By Gina Martinez
Councilman Peter Koo (D-Flushing) gathered at the Amerasia Bank Gallery in Flushing and urged business owners to take advantage of a new 90-day initiative that forgives penalties on violations handed out by the Department of Sanitation, Department of Buildings, and other city agencies.
“Forgiving Fines: The New York City Amnesty Program” is a three-month effort authorized by Mayor Bill de Blasio and the City Council. The city is forgiving penalties, interest and added fees on violations received by home and business owners from multiple city agencies, including DOS, DOB and NYPD. The program runs from Sept. 12 to Dec. 12 and covers unpaid violations that are now in judgment. According to the Department of Finance, there are roughly 1.4 million violations in judgment.
“Rising costs have led many businesses to view regulatory fines and penalties as the straws that broke the camel’s back,” Koo said at the Oct. 26 event. “The vast majority of small businesses want to comply with the law simply so they can live the dream of running a successful business in the greatest city in the world. Problems arise when fines from overregulation pile up, leaving opportunities for businesses to fall behind in payments. Forgiveness will go a long way for many of the well-intentioned small businesses who are trying to keep their businesses afloat.”
According to the Department of Finance the amnesty program covers two types of violations: those that do not require corrective action and those that do. Some of the more common violations are illegal posting of handbills or notices, work without a permit, improper disposal of trash or recyclables and failure to comply with an order of the commissioner. Individuals and businesses with judgments containing hearing default penalties can have 100 percent of the penalties as well as interest forgiven and those who attend hearings and do not have default penalties only have to pay 75 percent of the base fine.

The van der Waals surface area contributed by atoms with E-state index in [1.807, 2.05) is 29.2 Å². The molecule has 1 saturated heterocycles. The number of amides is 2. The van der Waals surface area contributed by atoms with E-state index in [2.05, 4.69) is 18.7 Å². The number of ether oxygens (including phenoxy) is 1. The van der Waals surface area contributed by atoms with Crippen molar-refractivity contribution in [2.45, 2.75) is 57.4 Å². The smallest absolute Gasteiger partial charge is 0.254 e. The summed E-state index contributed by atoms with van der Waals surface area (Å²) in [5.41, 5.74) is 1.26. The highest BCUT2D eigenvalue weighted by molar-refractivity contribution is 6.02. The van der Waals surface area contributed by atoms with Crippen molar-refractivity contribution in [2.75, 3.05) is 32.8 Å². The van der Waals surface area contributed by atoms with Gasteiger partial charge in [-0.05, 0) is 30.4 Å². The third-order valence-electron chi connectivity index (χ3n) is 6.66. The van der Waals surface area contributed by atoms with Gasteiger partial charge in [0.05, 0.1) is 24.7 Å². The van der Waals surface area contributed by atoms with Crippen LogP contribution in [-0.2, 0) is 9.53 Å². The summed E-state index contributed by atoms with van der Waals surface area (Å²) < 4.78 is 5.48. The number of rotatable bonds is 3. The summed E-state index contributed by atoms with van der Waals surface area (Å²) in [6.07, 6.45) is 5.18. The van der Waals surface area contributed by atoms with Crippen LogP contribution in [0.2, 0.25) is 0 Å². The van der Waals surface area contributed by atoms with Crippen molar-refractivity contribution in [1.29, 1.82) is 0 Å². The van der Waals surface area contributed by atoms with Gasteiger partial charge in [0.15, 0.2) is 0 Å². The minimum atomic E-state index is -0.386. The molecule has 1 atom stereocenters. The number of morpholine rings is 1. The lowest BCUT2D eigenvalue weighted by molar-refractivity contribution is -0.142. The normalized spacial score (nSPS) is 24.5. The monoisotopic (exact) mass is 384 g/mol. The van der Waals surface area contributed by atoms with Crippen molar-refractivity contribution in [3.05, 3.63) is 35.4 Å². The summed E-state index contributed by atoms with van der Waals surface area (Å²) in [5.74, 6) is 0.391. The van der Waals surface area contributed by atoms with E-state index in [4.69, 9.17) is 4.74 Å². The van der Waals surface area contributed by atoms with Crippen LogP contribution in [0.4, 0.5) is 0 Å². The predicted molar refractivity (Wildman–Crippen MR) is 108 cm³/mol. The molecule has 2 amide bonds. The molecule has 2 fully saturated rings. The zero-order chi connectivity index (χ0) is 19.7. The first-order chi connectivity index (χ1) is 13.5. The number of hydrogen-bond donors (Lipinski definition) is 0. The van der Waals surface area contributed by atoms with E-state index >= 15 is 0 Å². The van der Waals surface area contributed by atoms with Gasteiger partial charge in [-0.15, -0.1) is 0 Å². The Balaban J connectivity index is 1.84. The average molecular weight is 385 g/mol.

“The NYC Amnesty program could have a significant impact on small businesses, which are an important part of New York City’s economy,” Jacques Jiha, the Finance commissioner, said. “Small business owners work very hard to stay afloat. Many of them have low profit margins. The penalties and interest on any Department of Sanitation or Department of Buildings fines sometimes account for more than 60 percent of their debt to the city. The Amnesty Program will help them save money.”
Reach Gina Martinez by e-mail at gmart